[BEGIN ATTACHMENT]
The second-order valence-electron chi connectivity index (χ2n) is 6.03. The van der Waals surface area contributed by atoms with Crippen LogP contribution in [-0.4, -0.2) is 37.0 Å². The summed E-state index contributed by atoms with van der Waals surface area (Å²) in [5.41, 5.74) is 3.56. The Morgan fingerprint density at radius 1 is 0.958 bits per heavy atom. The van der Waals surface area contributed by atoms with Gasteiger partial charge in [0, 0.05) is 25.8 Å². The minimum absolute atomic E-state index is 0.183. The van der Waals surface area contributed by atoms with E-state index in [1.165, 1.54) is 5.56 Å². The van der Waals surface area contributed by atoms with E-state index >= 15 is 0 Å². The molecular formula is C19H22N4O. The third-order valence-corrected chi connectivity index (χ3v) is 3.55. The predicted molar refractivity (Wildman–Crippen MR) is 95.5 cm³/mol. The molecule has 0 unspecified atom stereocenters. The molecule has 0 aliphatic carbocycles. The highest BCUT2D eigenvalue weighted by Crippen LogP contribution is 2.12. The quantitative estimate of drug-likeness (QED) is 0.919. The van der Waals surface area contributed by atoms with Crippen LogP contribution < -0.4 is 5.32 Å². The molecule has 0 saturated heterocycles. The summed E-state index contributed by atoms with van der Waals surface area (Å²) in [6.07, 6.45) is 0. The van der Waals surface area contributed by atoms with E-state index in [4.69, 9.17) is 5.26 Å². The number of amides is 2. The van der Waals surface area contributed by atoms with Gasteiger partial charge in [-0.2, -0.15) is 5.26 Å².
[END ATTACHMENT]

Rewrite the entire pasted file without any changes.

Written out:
The second-order valence-electron chi connectivity index (χ2n) is 6.03. The van der Waals surface area contributed by atoms with Crippen LogP contribution in [-0.4, -0.2) is 37.0 Å². The summed E-state index contributed by atoms with van der Waals surface area (Å²) in [5.41, 5.74) is 3.56. The Morgan fingerprint density at radius 1 is 0.958 bits per heavy atom. The van der Waals surface area contributed by atoms with Gasteiger partial charge in [0, 0.05) is 25.8 Å². The minimum absolute atomic E-state index is 0.183. The van der Waals surface area contributed by atoms with E-state index in [1.165, 1.54) is 5.56 Å². The van der Waals surface area contributed by atoms with E-state index >= 15 is 0 Å². The molecular formula is C19H22N4O. The third-order valence-corrected chi connectivity index (χ3v) is 3.55. The predicted molar refractivity (Wildman–Crippen MR) is 95.5 cm³/mol. The molecule has 0 unspecified atom stereocenters. The molecule has 0 aliphatic carbocycles. The highest BCUT2D eigenvalue weighted by Crippen LogP contribution is 2.12. The quantitative estimate of drug-likeness (QED) is 0.919. The van der Waals surface area contributed by atoms with Crippen LogP contribution < -0.4 is 5.32 Å². The molecule has 0 saturated heterocycles. The summed E-state index contributed by atoms with van der Waals surface area (Å²) in [6.07, 6.45) is 0. The van der Waals surface area contributed by atoms with E-state index in [4.69, 9.17) is 5.26 Å². The number of amides is 2. The van der Waals surface area contributed by atoms with Gasteiger partial charge in [-0.2, -0.15) is 5.26 Å².